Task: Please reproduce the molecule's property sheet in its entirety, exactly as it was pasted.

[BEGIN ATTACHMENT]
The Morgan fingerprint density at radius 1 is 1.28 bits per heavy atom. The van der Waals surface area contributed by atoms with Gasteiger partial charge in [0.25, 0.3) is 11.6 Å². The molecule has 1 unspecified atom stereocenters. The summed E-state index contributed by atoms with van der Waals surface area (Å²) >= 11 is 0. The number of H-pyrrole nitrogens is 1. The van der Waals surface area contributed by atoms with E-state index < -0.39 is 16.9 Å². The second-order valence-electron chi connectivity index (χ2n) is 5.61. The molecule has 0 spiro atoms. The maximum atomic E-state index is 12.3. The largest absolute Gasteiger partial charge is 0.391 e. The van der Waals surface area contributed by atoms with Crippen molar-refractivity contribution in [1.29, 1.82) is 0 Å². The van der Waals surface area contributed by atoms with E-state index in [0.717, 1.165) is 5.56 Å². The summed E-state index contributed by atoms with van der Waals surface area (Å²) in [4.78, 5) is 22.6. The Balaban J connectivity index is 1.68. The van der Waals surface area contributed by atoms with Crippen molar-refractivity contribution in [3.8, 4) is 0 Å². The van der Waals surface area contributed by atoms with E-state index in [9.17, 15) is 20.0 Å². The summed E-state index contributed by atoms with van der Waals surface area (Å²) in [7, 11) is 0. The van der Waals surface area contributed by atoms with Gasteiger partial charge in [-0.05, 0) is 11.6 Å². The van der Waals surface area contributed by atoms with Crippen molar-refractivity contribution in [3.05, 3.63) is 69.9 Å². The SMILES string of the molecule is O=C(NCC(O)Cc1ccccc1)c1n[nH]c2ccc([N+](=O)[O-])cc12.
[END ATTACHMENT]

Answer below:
The Morgan fingerprint density at radius 1 is 1.28 bits per heavy atom. The van der Waals surface area contributed by atoms with Gasteiger partial charge in [0.25, 0.3) is 11.6 Å². The molecule has 1 unspecified atom stereocenters. The summed E-state index contributed by atoms with van der Waals surface area (Å²) >= 11 is 0. The number of H-pyrrole nitrogens is 1. The van der Waals surface area contributed by atoms with E-state index < -0.39 is 16.9 Å². The second-order valence-electron chi connectivity index (χ2n) is 5.61. The molecule has 0 spiro atoms. The maximum atomic E-state index is 12.3. The largest absolute Gasteiger partial charge is 0.391 e. The van der Waals surface area contributed by atoms with Crippen molar-refractivity contribution in [1.29, 1.82) is 0 Å². The van der Waals surface area contributed by atoms with E-state index in [0.717, 1.165) is 5.56 Å². The summed E-state index contributed by atoms with van der Waals surface area (Å²) in [4.78, 5) is 22.6. The Balaban J connectivity index is 1.68. The van der Waals surface area contributed by atoms with Crippen molar-refractivity contribution in [3.8, 4) is 0 Å². The van der Waals surface area contributed by atoms with E-state index in [9.17, 15) is 20.0 Å². The summed E-state index contributed by atoms with van der Waals surface area (Å²) in [7, 11) is 0. The van der Waals surface area contributed by atoms with Gasteiger partial charge in [-0.05, 0) is 11.6 Å². The van der Waals surface area contributed by atoms with Crippen molar-refractivity contribution in [3.05, 3.63) is 69.9 Å². The SMILES string of the molecule is O=C(NCC(O)Cc1ccccc1)c1n[nH]c2ccc([N+](=O)[O-])cc12.